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AMS590/3 - Fieldwork photographs, 1979
From the Anthony Forge collection (AMS590/3). Image: Anthony Forge
© Australian Museum

The paintings form a large collection made by the late Professor Anthony Forge of the Australian National University, who carried out anthropological research in the village of Kamasan on the island of Bali, Indonesia in 1972-73.

Balinese religion is founded in a form of Hinduism introduced from India more than 500 years ago. This gave rise to a distinctive style of cloth painting formerly practiced in the royal courts of Bali and still practiced today in temples and domestic shrines. The stories illustrated in these paintings are often taken from the Hindu epics, the Ramayana and Mahabharata, presented with a unique Balinese interpretation.

As the paintings become damaged from ceremonial use, the temples commission new paintings. The artists, who come from a limited number of families and villages, sometimes keep the old paintings for inspiration or sell them to collectors. Forge began to acquire such paintings and, with the help of the Kamasan artists, identified past artists and documented stylistic and iconic change over time.

Acquired by the Australian Museum in 1976, the Forge collection is one of the most representative and best-documented collections of its kind in the world, mainly because Professor Anthony Forge comprehensively studied the painting tradition in Bali in the 1970s. Collecting paintings was not intended, but it grew organically during his fieldwork as a useful means of engaging with the artists-informants and as a vivid illustration of this evolving tradition. So the collection was simply a minor part of an extensive anthropological study, documenting and attempting to understand the tradition of Balinese ‘visual narratives’. As his intention was to document stylistic and iconographic change over time, Forge purchased a considerable variety of paintings. Some of the early 19th century paintings were obtained from community temples, while the newest, produced in the 1970s, were purchased or commissioned directly from artists.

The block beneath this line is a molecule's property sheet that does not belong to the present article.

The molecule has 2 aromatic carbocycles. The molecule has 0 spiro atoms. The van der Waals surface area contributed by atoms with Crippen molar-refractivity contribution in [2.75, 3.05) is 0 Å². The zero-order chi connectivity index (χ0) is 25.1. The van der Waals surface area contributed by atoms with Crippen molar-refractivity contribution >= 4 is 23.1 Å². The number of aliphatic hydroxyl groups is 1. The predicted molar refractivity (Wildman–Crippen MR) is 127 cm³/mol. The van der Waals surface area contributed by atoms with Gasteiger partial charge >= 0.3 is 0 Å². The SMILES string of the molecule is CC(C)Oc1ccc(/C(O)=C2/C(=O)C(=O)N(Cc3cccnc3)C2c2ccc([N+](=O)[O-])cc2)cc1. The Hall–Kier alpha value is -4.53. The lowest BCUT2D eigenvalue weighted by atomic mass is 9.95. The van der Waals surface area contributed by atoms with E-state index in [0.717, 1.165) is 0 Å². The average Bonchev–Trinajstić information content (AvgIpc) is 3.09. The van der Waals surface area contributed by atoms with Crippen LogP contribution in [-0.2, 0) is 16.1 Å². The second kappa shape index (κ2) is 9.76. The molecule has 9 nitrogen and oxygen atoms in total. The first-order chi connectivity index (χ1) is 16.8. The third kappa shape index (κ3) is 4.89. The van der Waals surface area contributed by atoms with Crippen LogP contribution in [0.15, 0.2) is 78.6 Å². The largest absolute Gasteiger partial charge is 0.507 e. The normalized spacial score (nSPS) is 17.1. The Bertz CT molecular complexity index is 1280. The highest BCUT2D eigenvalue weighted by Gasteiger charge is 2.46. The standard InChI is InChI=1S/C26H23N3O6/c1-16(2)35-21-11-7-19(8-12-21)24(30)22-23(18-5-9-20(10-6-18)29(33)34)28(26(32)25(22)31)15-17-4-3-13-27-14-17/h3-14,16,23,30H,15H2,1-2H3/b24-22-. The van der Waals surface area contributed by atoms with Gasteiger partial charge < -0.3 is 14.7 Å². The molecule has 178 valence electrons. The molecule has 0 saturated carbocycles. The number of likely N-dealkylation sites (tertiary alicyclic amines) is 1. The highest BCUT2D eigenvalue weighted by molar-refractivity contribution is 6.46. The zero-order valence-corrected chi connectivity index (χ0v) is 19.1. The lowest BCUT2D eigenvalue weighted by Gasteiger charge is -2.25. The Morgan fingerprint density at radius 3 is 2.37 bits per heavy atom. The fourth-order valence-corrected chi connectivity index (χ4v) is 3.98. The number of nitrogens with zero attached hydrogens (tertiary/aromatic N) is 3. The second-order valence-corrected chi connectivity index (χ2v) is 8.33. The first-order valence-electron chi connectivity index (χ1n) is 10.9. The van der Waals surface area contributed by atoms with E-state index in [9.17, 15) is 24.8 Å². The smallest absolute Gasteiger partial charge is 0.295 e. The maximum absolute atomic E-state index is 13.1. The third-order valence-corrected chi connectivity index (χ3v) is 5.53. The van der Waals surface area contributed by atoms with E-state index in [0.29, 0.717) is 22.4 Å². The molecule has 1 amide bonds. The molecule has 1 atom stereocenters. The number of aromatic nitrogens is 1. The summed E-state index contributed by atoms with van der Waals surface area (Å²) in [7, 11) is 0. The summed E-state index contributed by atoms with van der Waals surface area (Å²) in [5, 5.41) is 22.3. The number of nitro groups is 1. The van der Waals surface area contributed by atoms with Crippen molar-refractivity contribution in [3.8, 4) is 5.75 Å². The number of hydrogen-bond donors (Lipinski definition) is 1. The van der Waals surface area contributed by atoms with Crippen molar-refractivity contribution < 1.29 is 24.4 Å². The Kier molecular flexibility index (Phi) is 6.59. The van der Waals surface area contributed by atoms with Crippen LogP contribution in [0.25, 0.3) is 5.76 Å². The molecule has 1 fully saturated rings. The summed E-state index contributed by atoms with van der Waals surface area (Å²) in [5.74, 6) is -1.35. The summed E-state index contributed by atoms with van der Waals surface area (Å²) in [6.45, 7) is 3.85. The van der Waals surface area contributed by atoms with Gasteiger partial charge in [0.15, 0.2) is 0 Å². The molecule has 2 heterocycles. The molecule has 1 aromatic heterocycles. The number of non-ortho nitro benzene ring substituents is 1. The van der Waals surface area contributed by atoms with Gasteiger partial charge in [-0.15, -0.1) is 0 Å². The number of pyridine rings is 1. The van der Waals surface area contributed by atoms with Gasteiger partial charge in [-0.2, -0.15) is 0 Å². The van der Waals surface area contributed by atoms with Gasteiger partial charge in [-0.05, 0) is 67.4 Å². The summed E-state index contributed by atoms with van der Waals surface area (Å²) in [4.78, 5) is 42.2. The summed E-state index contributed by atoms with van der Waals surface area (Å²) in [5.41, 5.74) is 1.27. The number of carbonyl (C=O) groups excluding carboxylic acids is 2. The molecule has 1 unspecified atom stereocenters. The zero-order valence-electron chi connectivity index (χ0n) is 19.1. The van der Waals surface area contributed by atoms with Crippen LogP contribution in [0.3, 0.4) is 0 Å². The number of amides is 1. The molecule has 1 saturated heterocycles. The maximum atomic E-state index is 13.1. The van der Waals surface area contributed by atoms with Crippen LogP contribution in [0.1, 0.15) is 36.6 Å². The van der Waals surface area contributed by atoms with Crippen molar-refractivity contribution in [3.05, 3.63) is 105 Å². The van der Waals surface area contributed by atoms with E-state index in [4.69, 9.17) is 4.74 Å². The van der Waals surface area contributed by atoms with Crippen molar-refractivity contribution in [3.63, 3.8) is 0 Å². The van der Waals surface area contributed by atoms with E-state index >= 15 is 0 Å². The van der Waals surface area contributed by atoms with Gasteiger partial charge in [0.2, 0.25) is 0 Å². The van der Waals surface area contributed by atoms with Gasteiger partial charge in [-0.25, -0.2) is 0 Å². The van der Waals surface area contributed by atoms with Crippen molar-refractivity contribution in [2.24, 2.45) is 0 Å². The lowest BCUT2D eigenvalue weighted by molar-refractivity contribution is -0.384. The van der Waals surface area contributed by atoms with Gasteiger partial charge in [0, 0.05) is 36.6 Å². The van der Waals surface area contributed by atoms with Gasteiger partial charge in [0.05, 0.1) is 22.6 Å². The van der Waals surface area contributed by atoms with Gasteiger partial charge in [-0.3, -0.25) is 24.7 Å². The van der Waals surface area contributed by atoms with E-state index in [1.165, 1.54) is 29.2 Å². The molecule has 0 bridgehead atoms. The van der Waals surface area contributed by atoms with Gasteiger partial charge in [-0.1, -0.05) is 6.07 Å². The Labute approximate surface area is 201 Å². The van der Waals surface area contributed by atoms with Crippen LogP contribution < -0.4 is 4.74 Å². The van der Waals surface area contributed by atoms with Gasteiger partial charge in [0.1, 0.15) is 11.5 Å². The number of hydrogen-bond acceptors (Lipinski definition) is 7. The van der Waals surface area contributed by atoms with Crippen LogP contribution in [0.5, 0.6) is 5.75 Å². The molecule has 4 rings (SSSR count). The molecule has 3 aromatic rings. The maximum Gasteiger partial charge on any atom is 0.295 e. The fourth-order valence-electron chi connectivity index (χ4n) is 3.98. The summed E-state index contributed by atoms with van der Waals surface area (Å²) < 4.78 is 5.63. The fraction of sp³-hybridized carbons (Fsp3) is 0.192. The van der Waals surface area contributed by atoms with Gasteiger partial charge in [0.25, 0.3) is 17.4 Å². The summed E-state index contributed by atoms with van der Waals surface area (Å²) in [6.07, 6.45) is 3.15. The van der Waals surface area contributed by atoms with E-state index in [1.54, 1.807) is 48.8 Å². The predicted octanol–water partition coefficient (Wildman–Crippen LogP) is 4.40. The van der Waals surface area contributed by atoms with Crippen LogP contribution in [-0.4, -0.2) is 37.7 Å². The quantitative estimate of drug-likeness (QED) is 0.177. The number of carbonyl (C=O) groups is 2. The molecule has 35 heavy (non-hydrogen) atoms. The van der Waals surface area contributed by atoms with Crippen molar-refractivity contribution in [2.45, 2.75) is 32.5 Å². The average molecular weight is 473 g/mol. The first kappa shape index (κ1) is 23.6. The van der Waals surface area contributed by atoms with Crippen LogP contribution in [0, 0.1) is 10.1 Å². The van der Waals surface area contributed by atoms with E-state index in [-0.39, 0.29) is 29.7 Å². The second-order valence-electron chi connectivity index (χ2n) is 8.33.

Balinese paintings reflect a unique practice of story-telling in a codified context of the Balinese brand of Hindu mythology. This permeates every aspect of life, spiritual, ideological, social and political, defining distinctive Balinese culture. Curiously, this codified system allows ample room for recombining narratives and symbols to comment on current social and political issues and even to challenge established norms. In this way Balinese culture is evolving and adapting to new situations, without relinquishing its distinct identity.

Paintings are the visual reflection of these complex narratives and the meaning is derived from stories and the contexts in which they are told. Paintings don’t conform neatly to the western concept of art. They are primarily functional, to be used in private and public shrines, as well as more secular contexts. Moreover, in his seminal research, Anthony Forge shifted attention from upper casts to the commoners (Sudra). This radically expanded our understanding of paintings and Balinese culture.